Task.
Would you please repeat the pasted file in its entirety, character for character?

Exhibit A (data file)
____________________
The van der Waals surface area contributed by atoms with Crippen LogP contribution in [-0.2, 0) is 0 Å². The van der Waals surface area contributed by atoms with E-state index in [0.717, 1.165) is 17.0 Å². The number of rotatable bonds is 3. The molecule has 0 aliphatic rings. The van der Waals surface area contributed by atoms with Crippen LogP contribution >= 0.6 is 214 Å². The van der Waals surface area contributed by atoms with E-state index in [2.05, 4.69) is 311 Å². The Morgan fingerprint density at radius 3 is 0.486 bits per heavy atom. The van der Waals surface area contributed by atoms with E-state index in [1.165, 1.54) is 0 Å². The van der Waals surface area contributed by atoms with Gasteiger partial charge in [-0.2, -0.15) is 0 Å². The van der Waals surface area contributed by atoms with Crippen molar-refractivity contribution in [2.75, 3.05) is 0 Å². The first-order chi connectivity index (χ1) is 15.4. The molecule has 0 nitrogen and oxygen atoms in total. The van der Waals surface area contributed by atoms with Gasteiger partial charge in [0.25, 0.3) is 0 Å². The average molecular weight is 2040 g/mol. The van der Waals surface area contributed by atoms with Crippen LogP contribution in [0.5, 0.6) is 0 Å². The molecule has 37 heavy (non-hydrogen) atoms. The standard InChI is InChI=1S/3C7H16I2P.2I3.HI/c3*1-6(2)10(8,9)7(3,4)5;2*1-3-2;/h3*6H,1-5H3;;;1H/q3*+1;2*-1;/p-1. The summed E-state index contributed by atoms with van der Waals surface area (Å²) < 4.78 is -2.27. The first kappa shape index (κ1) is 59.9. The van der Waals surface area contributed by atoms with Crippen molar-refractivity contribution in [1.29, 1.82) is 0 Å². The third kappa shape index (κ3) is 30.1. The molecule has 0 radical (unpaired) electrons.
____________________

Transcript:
The van der Waals surface area contributed by atoms with Crippen LogP contribution in [-0.2, 0) is 0 Å². The van der Waals surface area contributed by atoms with E-state index in [0.717, 1.165) is 17.0 Å². The number of rotatable bonds is 3. The molecule has 0 aliphatic rings. The van der Waals surface area contributed by atoms with Crippen LogP contribution >= 0.6 is 214 Å². The van der Waals surface area contributed by atoms with E-state index in [2.05, 4.69) is 311 Å². The Morgan fingerprint density at radius 3 is 0.486 bits per heavy atom. The van der Waals surface area contributed by atoms with E-state index in [1.165, 1.54) is 0 Å². The van der Waals surface area contributed by atoms with Gasteiger partial charge in [-0.2, -0.15) is 0 Å². The van der Waals surface area contributed by atoms with Crippen molar-refractivity contribution in [2.75, 3.05) is 0 Å². The first-order chi connectivity index (χ1) is 15.4. The molecule has 0 nitrogen and oxygen atoms in total. The van der Waals surface area contributed by atoms with Gasteiger partial charge in [0.25, 0.3) is 0 Å². The average molecular weight is 2040 g/mol. The van der Waals surface area contributed by atoms with Crippen LogP contribution in [0.5, 0.6) is 0 Å². The molecule has 37 heavy (non-hydrogen) atoms. The standard InChI is InChI=1S/3C7H16I2P.2I3.HI/c3*1-6(2)10(8,9)7(3,4)5;2*1-3-2;/h3*6H,1-5H3;;;1H/q3*+1;2*-1;/p-1. The summed E-state index contributed by atoms with van der Waals surface area (Å²) < 4.78 is -2.27. The first kappa shape index (κ1) is 59.9. The van der Waals surface area contributed by atoms with Crippen molar-refractivity contribution in [1.29, 1.82) is 0 Å². The third kappa shape index (κ3) is 30.1. The molecule has 0 radical (unpaired) electrons.